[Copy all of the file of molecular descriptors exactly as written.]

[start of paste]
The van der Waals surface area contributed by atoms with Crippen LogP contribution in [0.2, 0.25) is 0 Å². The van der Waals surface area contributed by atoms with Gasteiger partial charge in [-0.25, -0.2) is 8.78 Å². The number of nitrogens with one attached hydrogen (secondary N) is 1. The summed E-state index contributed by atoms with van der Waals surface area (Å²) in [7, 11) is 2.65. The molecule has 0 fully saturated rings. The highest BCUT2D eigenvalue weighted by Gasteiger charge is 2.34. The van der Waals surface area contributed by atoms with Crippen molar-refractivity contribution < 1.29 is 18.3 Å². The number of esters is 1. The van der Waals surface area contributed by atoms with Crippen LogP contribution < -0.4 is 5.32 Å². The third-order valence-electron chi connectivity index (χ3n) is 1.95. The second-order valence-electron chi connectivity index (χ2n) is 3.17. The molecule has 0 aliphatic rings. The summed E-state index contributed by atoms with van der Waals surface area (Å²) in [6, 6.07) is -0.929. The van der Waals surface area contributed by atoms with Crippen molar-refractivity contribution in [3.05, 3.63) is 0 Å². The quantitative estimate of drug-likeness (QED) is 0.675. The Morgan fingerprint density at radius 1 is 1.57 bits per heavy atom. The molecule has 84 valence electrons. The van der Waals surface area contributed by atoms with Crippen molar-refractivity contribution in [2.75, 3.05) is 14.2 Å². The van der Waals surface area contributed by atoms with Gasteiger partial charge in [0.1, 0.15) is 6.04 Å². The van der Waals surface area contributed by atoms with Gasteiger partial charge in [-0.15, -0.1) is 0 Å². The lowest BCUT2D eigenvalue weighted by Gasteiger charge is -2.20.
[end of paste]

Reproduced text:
The van der Waals surface area contributed by atoms with Crippen LogP contribution in [0.2, 0.25) is 0 Å². The van der Waals surface area contributed by atoms with Gasteiger partial charge in [-0.25, -0.2) is 8.78 Å². The number of nitrogens with one attached hydrogen (secondary N) is 1. The summed E-state index contributed by atoms with van der Waals surface area (Å²) in [7, 11) is 2.65. The molecule has 0 fully saturated rings. The highest BCUT2D eigenvalue weighted by Gasteiger charge is 2.34. The van der Waals surface area contributed by atoms with Crippen molar-refractivity contribution < 1.29 is 18.3 Å². The number of esters is 1. The van der Waals surface area contributed by atoms with Crippen LogP contribution < -0.4 is 5.32 Å². The third-order valence-electron chi connectivity index (χ3n) is 1.95. The second-order valence-electron chi connectivity index (χ2n) is 3.17. The molecule has 0 aliphatic rings. The summed E-state index contributed by atoms with van der Waals surface area (Å²) in [6, 6.07) is -0.929. The van der Waals surface area contributed by atoms with Crippen molar-refractivity contribution in [3.05, 3.63) is 0 Å². The quantitative estimate of drug-likeness (QED) is 0.675. The Morgan fingerprint density at radius 1 is 1.57 bits per heavy atom. The molecule has 84 valence electrons. The van der Waals surface area contributed by atoms with Crippen molar-refractivity contribution in [2.75, 3.05) is 14.2 Å². The van der Waals surface area contributed by atoms with Gasteiger partial charge in [0.1, 0.15) is 6.04 Å². The van der Waals surface area contributed by atoms with Gasteiger partial charge in [-0.15, -0.1) is 0 Å². The lowest BCUT2D eigenvalue weighted by Gasteiger charge is -2.20.